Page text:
So, Fanny and Anne both have to listen to everyone’s grievances. Fanny’s compassion is all that is wanted from her in these cases, however, while Anne is actually desired to fix everything for the complainer. Each of these passages is closely followed by the heroines being useful to those around them in a practical way, Fanny by sewing, and Anne by playing the piano for dancing.

Fanny Price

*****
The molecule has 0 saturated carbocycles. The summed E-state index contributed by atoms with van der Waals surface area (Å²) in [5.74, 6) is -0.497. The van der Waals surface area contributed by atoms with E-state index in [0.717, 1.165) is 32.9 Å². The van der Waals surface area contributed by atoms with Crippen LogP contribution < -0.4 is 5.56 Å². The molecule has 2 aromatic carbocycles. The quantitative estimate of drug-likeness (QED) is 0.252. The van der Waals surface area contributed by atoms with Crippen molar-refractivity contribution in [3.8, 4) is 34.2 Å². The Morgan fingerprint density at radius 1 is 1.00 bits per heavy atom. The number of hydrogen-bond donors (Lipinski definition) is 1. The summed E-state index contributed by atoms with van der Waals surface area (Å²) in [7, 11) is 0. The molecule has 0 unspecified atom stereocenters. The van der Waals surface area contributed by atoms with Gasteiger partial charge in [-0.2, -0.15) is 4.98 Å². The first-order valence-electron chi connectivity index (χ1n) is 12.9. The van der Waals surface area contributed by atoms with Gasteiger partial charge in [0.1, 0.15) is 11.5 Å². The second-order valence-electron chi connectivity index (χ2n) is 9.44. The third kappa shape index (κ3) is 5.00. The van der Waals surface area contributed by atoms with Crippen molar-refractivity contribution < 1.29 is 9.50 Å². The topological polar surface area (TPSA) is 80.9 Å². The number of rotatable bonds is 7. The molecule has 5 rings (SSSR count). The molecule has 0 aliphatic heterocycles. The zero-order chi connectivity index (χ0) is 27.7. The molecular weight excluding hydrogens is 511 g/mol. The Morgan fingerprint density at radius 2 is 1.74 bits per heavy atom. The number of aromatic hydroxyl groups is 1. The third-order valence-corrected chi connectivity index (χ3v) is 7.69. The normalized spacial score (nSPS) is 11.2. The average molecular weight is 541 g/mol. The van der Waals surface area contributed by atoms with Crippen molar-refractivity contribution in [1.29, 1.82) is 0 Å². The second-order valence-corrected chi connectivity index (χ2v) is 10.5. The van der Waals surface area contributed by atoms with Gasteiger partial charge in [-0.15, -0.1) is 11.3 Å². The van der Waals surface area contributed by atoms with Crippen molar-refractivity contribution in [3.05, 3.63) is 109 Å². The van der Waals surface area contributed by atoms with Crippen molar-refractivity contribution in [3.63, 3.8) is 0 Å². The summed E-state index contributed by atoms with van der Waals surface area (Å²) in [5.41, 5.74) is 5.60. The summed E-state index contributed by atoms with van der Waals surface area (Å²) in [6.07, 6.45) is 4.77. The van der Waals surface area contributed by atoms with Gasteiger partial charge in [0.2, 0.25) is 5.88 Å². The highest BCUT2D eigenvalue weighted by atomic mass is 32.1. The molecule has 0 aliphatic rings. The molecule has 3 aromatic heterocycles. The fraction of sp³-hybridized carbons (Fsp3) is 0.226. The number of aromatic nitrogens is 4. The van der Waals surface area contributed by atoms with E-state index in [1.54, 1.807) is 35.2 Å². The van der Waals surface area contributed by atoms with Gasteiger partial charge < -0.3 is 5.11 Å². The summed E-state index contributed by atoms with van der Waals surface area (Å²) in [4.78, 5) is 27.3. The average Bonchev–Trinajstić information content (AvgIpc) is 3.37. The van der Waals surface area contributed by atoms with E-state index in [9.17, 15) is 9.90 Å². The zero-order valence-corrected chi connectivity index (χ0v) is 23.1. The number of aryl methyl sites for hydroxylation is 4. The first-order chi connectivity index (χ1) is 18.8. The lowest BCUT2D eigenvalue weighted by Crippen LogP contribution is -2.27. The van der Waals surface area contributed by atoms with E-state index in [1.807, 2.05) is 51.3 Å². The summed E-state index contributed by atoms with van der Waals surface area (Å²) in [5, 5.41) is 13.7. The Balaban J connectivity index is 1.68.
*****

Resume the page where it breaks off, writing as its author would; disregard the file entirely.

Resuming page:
‘Fanny, being always a very courteous listener, and often the only listener at hand, came in for the complaints and the distresses of most of them. She knew that Mr. Yates was in general thought to rant dreadfully; that Mr. Yates was disappointed in Henry Crawford; that Tom Bertram spoke so quick he would be unintelligible; that Mrs. Grant spoiled everything by laughing; that Edmund was behindhand with his part, and that it was misery to have anything to do with Mr. Rushworth, who was wanting a prompter through every speech. She knew, also, that poor Mr. Rushworth could seldom get anybody to rehearse with him: his complaint came before her as well as the rest; and so decided to her eye was her cousin Maria’s avoidance of him, and so needlessly often the rehearsal of the first scene between her and Mr. Crawford, that she had soon all the terror of other complaints from him. So far from being all satisfied and all enjoying, she found everybody requiring something they had not, and giving occasion of discontent to the others. Everybody had a part either too long or too short; nobody would attend as they ought; nobody would remember on which side they were to come in; nobody but the complainer would observe any directions. ….